I have chosen participant observation and informal semi-structured interviews, supported by an interview guide, as my methods. These were selected to allow for a relationship of trust to develop between myself and my participants and to ensure that interactions with them were as natural as possible.
The discussion in this paper is based on my preliminary data collected during my PhD. It discusses themes that have emerged from the data that are having an impact on the ability of my participants to make sound and informed choices about their future. Large barriers such as low academic attainment, fragile personal well-being and a lack of structure in the lives of the young people are identified. It is observed that these are having a detrimental impact on their ability to proactively make plans and decisions about their futures.
Oral session 2.5 - Career and gender
Business as a career strategy for Czech woman
Lucie VáclavkováB1.10 Záhorie
The identification of the problem is the result of author’s observation during practice as a career counsellor. This article summarizes researches, studies and data focused on women on the labour market and women entrepreneurs in the Czech Republic, then deals with their motivation, the risks of this career choice and problem of precarisation. The findings came from various sources (literature, articles, research, studies, etc) and were connected into a meaningful unit. There were compared and confronted various findings and opinions.
The Czech Republic is one of the countries with the greatest negative impact of motherhood on a women’s career, with high unemployment rate of mothers with children under fifteen and problem with return after maternity leave. As main obstacles are considered unavailable childcare and lack flexible working patterns, especially part-time.
The number of Czech female entrepreneurs is growing. Between 2011 and 2017, ten times more Czech women than men started their own business. Just as men do, women want to have their own business, be independent and use the opportunity. But according to the research, for some women business activity is the only choice to avoid unemployment, to combine work and family and to gain some income. Women entrepreneurs (especially self-employed) are vulnerable to precarisation.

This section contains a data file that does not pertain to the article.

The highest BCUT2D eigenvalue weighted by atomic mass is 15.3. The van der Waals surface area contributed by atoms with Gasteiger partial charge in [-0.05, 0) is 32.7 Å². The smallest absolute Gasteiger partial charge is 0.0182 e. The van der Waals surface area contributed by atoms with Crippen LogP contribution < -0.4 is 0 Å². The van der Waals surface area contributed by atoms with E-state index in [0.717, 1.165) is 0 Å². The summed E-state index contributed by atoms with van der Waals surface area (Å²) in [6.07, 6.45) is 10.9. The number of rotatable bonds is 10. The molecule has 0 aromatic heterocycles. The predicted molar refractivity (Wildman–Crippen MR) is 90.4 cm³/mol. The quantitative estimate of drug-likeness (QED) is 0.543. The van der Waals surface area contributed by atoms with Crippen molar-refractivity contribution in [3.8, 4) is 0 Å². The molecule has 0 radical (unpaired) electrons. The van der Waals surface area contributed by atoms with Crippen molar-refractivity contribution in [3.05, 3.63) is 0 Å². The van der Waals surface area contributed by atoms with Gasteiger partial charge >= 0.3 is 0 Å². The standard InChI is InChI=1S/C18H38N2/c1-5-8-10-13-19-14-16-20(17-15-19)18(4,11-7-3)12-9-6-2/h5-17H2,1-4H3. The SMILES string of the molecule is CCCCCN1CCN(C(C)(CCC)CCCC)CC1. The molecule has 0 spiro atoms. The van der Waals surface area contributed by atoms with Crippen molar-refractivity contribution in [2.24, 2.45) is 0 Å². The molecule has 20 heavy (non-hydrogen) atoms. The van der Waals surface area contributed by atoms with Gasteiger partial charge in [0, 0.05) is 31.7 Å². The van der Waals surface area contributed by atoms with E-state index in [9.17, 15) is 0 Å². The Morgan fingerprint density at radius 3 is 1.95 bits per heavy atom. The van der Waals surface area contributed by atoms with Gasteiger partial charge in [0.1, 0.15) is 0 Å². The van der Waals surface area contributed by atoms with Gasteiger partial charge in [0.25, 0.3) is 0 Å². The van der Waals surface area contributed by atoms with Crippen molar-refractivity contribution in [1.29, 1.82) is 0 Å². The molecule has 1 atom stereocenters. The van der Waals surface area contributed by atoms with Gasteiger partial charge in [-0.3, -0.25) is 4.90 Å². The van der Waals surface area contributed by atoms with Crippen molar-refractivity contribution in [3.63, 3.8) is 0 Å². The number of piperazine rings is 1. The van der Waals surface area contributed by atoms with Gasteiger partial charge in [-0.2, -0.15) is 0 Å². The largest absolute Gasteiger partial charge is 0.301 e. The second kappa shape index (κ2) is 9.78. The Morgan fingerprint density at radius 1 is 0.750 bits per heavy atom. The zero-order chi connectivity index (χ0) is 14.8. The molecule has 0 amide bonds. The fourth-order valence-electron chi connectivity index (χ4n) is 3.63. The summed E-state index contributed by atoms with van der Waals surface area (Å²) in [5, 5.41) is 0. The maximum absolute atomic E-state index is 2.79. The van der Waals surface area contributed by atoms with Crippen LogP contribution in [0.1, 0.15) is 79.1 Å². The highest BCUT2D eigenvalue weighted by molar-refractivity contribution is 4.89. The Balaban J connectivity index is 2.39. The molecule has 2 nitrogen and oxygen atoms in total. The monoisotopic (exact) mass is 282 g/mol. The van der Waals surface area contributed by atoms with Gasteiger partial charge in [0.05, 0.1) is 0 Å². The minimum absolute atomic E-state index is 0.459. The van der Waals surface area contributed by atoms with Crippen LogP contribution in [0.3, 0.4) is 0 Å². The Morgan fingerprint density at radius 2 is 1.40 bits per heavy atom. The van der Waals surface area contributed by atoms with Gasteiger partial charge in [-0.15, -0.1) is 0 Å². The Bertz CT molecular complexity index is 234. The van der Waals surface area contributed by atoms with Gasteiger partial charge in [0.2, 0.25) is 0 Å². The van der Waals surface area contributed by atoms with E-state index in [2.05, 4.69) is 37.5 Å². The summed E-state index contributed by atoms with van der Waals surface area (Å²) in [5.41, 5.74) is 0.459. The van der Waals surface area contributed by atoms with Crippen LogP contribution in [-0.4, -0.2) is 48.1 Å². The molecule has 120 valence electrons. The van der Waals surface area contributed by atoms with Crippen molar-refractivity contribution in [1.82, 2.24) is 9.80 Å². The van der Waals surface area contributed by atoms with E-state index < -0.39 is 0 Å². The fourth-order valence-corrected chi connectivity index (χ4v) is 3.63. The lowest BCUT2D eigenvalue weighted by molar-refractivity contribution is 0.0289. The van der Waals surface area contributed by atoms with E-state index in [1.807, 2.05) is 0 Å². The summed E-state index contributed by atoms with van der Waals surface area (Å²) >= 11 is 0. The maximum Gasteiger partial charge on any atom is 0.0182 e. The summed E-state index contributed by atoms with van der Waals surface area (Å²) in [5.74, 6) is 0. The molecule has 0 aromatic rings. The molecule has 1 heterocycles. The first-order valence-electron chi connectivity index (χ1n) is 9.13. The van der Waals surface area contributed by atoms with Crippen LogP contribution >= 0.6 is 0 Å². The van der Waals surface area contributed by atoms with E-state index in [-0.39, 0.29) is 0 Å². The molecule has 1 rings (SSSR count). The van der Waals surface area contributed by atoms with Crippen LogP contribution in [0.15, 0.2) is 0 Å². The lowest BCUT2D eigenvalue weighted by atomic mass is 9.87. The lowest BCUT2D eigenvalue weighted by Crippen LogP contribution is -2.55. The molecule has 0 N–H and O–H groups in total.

The author suggests possible measures for policy, career practice and education. Some of them support women as entrepreneurs, the other promote employment prospects, so that the business remains the choice and not the necessity.
Professional transit of women into IT
Monika Ptacnikova & Dita Prikrylova & Petra DrahonovskaB1.10 Záhorie
Digital literacy is becoming a standard requirement for many other occupations, and its importance is likely to grow due to rapid advancement in technologies. However, young women do not consider IT as a choice for further education or employment. Therefore, only 15 % study IT and 10 % work in IT-related fields. This paper deals with the professional transit of this underprivileged group into the IT field (a typically male field). The results are interpreted on the basis of a two-year program of the Digital Academy from Czechitas focusing on retraining 300 women (mainly women on and after maternity leave and fresh university graduates) for technical positions in 2017 and 2018 in the Czech Republic. Czechitas is young Czech organisation which help women, girls, children but also parents and teachers to explore the world of information technologies through workshops and long-term courses on different levels of expertise, focused on particular knowledge or technology. Czechitas are focusing on new approaches to helping people identify and develop skills that are relevant for high-demand jobs. Through their existence they have realized that for the successful career transit into computing fields there is a need to empower and equip women with a complex system of hands-on technical workshops and also well designed concept of soft skills trainings.